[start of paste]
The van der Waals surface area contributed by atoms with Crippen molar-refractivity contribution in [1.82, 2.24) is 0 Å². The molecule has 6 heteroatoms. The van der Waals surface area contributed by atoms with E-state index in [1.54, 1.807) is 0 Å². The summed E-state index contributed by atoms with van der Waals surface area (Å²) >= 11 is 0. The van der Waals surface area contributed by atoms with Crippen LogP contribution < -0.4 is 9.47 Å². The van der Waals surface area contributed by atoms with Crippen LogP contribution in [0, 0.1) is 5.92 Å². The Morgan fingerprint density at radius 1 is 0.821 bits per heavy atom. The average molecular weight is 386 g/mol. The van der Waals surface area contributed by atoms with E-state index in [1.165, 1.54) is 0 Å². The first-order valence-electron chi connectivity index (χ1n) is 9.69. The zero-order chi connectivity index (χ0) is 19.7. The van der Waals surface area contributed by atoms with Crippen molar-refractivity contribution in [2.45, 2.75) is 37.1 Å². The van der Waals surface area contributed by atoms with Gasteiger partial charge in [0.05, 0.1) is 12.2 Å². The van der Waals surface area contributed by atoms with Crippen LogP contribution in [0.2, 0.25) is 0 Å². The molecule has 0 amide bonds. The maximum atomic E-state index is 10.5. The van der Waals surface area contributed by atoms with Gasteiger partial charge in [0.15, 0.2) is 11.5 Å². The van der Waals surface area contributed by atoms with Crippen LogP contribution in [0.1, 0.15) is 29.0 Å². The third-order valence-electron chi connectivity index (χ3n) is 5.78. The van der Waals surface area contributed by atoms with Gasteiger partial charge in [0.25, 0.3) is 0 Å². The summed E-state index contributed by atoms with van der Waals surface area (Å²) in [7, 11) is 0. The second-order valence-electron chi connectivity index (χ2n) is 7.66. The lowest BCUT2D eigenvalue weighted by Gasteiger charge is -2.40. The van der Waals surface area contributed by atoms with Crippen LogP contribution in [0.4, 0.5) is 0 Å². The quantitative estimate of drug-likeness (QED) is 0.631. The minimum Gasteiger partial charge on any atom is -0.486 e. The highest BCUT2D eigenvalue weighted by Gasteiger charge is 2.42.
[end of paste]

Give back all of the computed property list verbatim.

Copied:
The van der Waals surface area contributed by atoms with Crippen molar-refractivity contribution in [1.82, 2.24) is 0 Å². The molecule has 6 heteroatoms. The van der Waals surface area contributed by atoms with E-state index in [1.54, 1.807) is 0 Å². The summed E-state index contributed by atoms with van der Waals surface area (Å²) >= 11 is 0. The van der Waals surface area contributed by atoms with Crippen LogP contribution < -0.4 is 9.47 Å². The van der Waals surface area contributed by atoms with Crippen LogP contribution in [0, 0.1) is 5.92 Å². The Morgan fingerprint density at radius 1 is 0.821 bits per heavy atom. The average molecular weight is 386 g/mol. The van der Waals surface area contributed by atoms with E-state index in [1.165, 1.54) is 0 Å². The first-order valence-electron chi connectivity index (χ1n) is 9.69. The zero-order chi connectivity index (χ0) is 19.7. The van der Waals surface area contributed by atoms with Crippen molar-refractivity contribution in [2.45, 2.75) is 37.1 Å². The van der Waals surface area contributed by atoms with Gasteiger partial charge in [0.05, 0.1) is 12.2 Å². The van der Waals surface area contributed by atoms with Crippen LogP contribution in [0.2, 0.25) is 0 Å². The molecule has 0 amide bonds. The maximum atomic E-state index is 10.5. The van der Waals surface area contributed by atoms with Gasteiger partial charge in [0.15, 0.2) is 11.5 Å². The van der Waals surface area contributed by atoms with Crippen LogP contribution in [0.1, 0.15) is 29.0 Å². The third-order valence-electron chi connectivity index (χ3n) is 5.78. The van der Waals surface area contributed by atoms with Gasteiger partial charge in [0.25, 0.3) is 0 Å². The summed E-state index contributed by atoms with van der Waals surface area (Å²) in [7, 11) is 0. The second-order valence-electron chi connectivity index (χ2n) is 7.66. The lowest BCUT2D eigenvalue weighted by Gasteiger charge is -2.40. The van der Waals surface area contributed by atoms with Crippen LogP contribution in [0.4, 0.5) is 0 Å². The quantitative estimate of drug-likeness (QED) is 0.631. The minimum Gasteiger partial charge on any atom is -0.486 e. The highest BCUT2D eigenvalue weighted by Gasteiger charge is 2.42.